You know those people who will look you in the eye and pay you a compliment while simultaneously dissing you?
“What a beautiful ring — and your hands are so small it makes the diamond look bigger.” “That’s a lovely Christmas tree, I thought it was fake.” “Wow, you look so young, you must Botox.”
Um, thank you? That’s kind of how I feel about this quiche. It’s mouthwatering, even though it’s loaded with eggplant.
I’ve never been a fan of aubergine. I always found it spongy and flavorless — and as such, it was systematically avoided in the supermarket.
But when I’m at the farmer’s market, there’s something about the abundance of fresh produce, the shock of colors and shapes that pushes me to pick up something I normally wouldn’t and wonder aloud, “What could I do with this?”
It’s with that optimism that an eggplant found its way into our bag — but two days later, I was still staring at that eggplant… wondering what I could do with it. When in doubt, I quiche.
To be fair, you can pretty much put anything in a pastry crust and it will be fabulous. Add a savory egg custard with plenty of cheese and you really can’t go wrong.
But there’s still the matter of the eggplant.
It couldn’t just be added to the custard raw — it needed to be cooked first — and I’ve always found that roasting a vegetable adds a depth and sweetness that is often lacking in its fresh state.
So I diced the veg, tossed it with olive oil let the oven transform those bland cubes into something infinitely more interesting and appetizing.
This is a really simple dish to make, but it does take a little time — roasting the eggplant, onions and peppers first before they’re added to the custard with cheeses and fresh basil and poured into a par-baked crust.
But the end result is absolutely divine. The cheesy, eggy custard nestles the meaty eggplant and sweet peppers into one harmonious bite.
And don’t you just love that crown of tomatoes? So bright and cheery. I brought this one to my grandfather’s house for lunch. We had it with a green salad and I’m happy to say, my grandfather enjoyed two slices — and frankly, so did I.
I never knew eggplant could taste so good.
- 1 9- inch pastry shell
- 1 small eggplant about 1 pound, cut into 1/2"-3/4" dice
- 1 sweet bell pepper red, yellow or orange
- 1 medium onion diced
- 1 teaspoon fresh chopped rosemary
- 1 1/2 teaspoon fresh chopped thyme
- 2 tablespoons olive oil divided
- 1 large ripe tomato
- 5 large eggs
- 1 1/4 cups whole milk
- 1/4 cup freshly sliced basil
- 1 1/2 cups shredded gruyere cheese (can also use fontina Emmentaler or Comte
- 1/2 teaspoon kosher salt
- 1/4 teaspoon fresh ground black pepper
Preheat the oven to 450°.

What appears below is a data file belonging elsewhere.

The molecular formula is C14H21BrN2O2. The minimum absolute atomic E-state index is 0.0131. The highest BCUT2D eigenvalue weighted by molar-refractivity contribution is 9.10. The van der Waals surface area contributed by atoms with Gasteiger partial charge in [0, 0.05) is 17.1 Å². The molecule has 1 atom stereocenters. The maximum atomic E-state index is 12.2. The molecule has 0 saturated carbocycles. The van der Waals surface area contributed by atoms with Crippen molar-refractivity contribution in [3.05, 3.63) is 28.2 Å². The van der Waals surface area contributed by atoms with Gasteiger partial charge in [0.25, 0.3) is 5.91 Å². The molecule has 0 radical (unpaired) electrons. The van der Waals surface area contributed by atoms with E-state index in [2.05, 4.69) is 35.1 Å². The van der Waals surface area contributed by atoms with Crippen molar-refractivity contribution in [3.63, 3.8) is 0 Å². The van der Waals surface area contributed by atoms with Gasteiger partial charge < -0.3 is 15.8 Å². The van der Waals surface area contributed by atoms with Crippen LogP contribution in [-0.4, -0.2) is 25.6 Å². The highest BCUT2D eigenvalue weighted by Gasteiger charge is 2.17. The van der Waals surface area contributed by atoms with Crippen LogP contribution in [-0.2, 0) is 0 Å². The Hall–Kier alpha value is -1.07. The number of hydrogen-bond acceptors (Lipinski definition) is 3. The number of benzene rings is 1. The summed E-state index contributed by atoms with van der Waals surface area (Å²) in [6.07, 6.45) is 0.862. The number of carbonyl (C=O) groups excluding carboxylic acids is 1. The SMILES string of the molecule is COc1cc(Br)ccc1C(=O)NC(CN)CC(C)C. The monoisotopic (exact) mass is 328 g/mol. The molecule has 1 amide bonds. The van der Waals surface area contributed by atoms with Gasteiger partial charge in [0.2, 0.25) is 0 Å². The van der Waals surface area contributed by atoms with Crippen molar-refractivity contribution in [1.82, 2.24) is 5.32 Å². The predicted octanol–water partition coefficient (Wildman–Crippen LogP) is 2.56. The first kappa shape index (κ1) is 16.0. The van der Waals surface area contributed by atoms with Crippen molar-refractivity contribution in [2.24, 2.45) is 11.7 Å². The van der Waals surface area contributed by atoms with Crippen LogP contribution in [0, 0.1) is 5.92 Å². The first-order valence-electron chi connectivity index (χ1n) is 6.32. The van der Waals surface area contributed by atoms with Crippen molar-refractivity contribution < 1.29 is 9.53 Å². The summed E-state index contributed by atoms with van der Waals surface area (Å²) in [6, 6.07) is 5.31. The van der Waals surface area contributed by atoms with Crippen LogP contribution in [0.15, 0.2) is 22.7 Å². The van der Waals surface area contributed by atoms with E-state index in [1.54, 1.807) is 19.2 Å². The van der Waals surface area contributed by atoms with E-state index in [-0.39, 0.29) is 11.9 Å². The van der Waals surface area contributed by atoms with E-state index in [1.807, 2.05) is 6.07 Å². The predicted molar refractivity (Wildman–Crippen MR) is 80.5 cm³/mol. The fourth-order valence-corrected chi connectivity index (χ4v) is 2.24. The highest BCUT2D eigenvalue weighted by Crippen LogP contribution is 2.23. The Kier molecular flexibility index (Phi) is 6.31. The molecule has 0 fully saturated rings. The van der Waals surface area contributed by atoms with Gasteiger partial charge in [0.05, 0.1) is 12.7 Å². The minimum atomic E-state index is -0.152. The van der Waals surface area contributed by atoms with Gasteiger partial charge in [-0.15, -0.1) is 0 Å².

Arrange the pastry in a pie plate, pressing firmly on the bottom and sides. Fold any overhanging pieces of pie dough under itself and crimp the edges with your fingers (or the tines of a fork) to make a pretty edge. Place a piece of parchment paper on top of the crust and fill with pie weights or dried beans. Bake for 8-9 minutes until pastry is set. Remove from oven and let cool.
Reduce the heat to 350°.
Place the chopped eggplant on a baking sheet. Sprinkle with half the rosemary and thyme and drizzle with 1 tablespoon of the olive oil. Use your hands to toss the herbs and oil with the eggplant until it's coated. Arrange the eggplant on a single layer and bake in the hot oven for 15 minutes. While the eggplant is cooking, place the bell pepper in the oven to roast for 30 minutes or until skin is blackened and flesh is tender.
While the eggplant roasts, toss the chopped onions with the remaining olive oil and herbs. Add the onions to the eggplant after the first 15 minutes and toss to combine. Spread into a single layer and continue to cook for an additional 15 minutes, until eggplant has shrunk and appears a little dry and the onions are tender. Remove from oven and let cool.
Remove the bell pepper from onion and place in a small bowl. Cover with plastic wrap and steam for about 10 minutes.
Slice the tomato crosswise and remove the seeds. Lay the slices on a cutting board and lightly sprinkle with salt. Set aside.
When pepper is cool enough to handle, peel the skins and discard them. Remove the seeds and slice the pepper into thin strips. Reserve 5 strips for garnish, and chop the remainder.
In a medium bowl whisk together the eggs and milk. Stir in the 3/4 of shredded cheese and basil. Add the chopped pepper and roasted eggplant and onion mixture. Stir to combine. Pour the eggplant mixture into the prepared pastry.
Pat the tomato slices dry with a paper towel and lay the sliced tomatoes on top of the quiche, pressing them slightly into the egg mixture. Arrange the slices of pepper in between the tomato slices. Top with the remainder of cheese and bake for 20 minutes. Turn the dish 180° in the oven and bake for an additional 20 minutes. Turn the dish one more time and bake for 10 more minutes. Let the quiche rest for about 20 minutes before serving.